The importance of colostrum for newborn piglets
For a newborn piglet, consuming colostrum is crucial for a healthy start in their life. Piglets are born without antibodies against pathogens, and they acquire these antibodies only through the intake of colostrum. Colostrum contains valuable nutrients and antibodies that promote piglet immunity and overall growth. To ensure that piglets benefit optimally from this essential source of nutrition, here are some tips and facts for proper colostrum intake in the farrowing pen.
1. A sow already proces colostrum before farrowing
As the sow begins producing colostrum early, the right feed and feeding schedule are important to control udder pressure around farrowing. Additionally, it’s crucial that the sow has enough energy for a smooth farrowing process, as this can help piglets consume sufficient high-quality colostrum.
2. Piglets should drink colostrum as soon as possible
The intestinal wall of piglets becomes less permeable to the absorption of important antibodies 24 to 48 hours after birth. After 24 hours, the absorption of immunoglobulin, present in colostrum, is limited. It is, therefore, important that the newborn piglet drinks colostrum in the first 24 hours after birth and not piglet milk. Piglet milk powder lacks antibodies crucial for immunity. The recommendation is to start with piglet milk only 24 hours after birth.
3. The IgG concentration (antibody) in colostrum gradually decreases after the start of farrowing1,2
After 6 hours, only 50-65% of the original IgG concentration remains, and after 24 hours, only 10-15% of the initial IgG concentration remains. Hence, it is crucial for a newborn piglet to drink colostrum as soon as possible after birth.
4. Colostrum composition differs from milk composition3
The first milk a sow produces up to 24 hours after farrowing is called colostrum, and thereafter, the sow produces regular milk. Colostrum has a higher crude protein content and lower fat content than sow milk.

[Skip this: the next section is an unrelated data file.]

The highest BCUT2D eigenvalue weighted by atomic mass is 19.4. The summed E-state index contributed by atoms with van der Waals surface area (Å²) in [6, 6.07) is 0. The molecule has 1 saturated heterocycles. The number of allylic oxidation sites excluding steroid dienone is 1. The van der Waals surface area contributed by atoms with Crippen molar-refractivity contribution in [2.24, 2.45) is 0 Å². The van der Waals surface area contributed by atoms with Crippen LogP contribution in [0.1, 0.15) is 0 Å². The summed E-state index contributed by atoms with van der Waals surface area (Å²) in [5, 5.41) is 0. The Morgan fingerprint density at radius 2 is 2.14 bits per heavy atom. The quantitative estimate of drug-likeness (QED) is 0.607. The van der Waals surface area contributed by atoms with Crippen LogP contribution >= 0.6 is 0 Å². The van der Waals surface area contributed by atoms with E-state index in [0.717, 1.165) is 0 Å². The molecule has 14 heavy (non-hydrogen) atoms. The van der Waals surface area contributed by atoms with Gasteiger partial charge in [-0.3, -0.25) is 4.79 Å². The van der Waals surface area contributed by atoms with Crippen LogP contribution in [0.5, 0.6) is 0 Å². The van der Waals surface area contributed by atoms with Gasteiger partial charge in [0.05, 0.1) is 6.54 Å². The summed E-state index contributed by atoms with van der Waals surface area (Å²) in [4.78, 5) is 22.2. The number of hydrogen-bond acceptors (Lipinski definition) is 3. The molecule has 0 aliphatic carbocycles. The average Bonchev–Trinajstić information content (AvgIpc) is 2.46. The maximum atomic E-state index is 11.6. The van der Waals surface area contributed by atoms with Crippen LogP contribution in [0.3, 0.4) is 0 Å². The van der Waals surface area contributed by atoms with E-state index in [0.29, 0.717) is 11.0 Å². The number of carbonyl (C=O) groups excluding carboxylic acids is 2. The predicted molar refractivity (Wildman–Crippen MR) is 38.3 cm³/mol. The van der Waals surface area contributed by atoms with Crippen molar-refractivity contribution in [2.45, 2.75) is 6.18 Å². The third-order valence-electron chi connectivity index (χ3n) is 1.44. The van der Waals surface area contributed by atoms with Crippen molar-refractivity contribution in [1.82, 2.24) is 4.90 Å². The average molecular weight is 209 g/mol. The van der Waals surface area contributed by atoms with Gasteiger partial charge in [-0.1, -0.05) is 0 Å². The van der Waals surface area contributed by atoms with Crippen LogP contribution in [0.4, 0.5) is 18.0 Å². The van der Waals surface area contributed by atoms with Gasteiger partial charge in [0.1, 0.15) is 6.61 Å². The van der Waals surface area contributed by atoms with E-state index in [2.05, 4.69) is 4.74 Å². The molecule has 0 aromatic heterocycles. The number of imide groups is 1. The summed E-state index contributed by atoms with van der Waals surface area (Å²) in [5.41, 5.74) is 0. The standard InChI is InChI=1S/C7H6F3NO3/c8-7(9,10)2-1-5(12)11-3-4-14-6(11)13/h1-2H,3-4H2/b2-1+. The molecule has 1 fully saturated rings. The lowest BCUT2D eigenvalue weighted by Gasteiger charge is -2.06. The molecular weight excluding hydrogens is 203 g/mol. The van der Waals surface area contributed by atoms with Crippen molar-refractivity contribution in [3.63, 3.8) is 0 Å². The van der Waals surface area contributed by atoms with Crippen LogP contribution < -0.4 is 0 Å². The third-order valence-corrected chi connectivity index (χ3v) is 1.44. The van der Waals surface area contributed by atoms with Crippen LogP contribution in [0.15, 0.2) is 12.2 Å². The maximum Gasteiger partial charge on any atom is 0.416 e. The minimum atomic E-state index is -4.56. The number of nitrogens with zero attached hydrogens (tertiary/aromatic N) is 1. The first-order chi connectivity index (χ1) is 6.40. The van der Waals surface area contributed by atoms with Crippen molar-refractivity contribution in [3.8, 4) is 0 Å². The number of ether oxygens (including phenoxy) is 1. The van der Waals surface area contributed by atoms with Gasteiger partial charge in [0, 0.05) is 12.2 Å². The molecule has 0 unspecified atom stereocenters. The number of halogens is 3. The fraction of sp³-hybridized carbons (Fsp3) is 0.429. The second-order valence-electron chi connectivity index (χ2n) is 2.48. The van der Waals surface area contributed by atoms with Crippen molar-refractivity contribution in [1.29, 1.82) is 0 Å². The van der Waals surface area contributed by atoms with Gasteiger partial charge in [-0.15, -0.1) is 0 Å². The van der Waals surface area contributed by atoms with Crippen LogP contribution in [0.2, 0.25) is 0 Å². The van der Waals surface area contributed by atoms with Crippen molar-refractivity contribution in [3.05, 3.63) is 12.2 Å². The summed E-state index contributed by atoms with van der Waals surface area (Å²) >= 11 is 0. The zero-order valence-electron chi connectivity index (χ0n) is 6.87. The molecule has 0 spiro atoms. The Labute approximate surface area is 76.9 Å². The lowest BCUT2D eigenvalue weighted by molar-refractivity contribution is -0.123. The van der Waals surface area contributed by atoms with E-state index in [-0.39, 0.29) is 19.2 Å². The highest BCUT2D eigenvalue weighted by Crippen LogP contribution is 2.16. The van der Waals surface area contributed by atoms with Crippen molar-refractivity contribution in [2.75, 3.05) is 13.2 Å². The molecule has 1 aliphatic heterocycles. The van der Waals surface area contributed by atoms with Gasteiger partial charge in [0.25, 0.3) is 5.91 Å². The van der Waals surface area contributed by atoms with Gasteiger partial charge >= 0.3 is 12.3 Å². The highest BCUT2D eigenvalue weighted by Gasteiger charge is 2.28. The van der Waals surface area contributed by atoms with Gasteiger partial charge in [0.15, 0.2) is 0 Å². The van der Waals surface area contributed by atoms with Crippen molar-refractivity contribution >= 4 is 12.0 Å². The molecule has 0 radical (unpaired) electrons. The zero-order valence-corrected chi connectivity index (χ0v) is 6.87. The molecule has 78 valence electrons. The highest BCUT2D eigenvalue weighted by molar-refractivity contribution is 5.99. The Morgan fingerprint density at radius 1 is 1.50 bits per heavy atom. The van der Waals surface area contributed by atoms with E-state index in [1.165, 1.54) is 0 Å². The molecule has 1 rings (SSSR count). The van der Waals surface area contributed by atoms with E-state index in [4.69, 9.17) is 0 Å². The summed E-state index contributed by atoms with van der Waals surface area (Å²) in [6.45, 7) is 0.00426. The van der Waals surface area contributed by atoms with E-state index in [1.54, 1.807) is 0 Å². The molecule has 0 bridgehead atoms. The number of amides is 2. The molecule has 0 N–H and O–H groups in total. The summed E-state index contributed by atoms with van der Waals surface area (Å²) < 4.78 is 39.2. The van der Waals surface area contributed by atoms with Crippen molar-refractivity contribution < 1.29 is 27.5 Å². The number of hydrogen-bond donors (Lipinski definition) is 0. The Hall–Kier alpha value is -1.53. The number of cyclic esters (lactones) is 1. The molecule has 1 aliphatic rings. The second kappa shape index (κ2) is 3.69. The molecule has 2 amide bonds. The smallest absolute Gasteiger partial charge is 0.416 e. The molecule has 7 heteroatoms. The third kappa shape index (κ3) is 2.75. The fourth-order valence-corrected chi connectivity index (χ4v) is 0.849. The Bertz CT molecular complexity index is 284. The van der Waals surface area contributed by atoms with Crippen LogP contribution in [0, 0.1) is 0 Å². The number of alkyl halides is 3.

5. The amount of colostrum a sow produces varies from 1.91 to 5.31 kg4
An average sow produces between 3 and 4 kg of colostrum, but this depends on the litter and the sow itself. Generally, colostrum production is highest in the second and third farrowings.
6. The amount of colostrum a sow produces is independent of litter size 5,6
This means that when a sow has more piglets per litter, colostrum production does not increase with the number of born piglets. Therefore, the average colostrum intake per pig decreases as the litter size increases. There is much more competition at the udder for piglets to drink colostrum, so ensure that even the small piglets can consume enough colostrum (split suckling).
7. Younger sows produce more colostrum compared to older sows
Parity 2 and 3 sows tended to produce more colostrum than gilts and older sows.5.
8. A piglet must drink at least 160-170 g/kg body weight of colostrum to survive
The more colostrum a piglet drinks, the higher the chances of survival. Colostrum is an important energy source for piglets. After birth, piglets need to maintain their own body temperature, requiring a lot of energy. Mortality in the first days after birth is often associated with insufficient colostrum intake.
9. Split Suckling can help ensure all piglets receive enough colostrum
Separate the first-born larger piglets with full bellies 2-3 hours from the litter to assist later-born smaller piglets in drinking colostrum.
What to watch for?
Colostrum intake in a newborn piglet is crucial for a healthy start, but the sow alone cannot guarantee this. We will need to assist her by implementing the above tips as effectively as possible. By working towards the future before birth, we help newborn piglets with the ideal start for good growth.
- Provide the pregnant sow with the right feed and feeding schedule.
- Let the newborn piglets drink as much colostrum as possible (alone) in the first 24 hours.
- Support smaller piglets in their struggle to reach the udder to drink colostrum (split suckling).
1 Klobasa et al. (1987), 2 Le Dividich et al. (2006), 3 Denkavit research, 4 Devillers et al (2004), 5 Devillers et al. (2007), 6 Krogh (2017)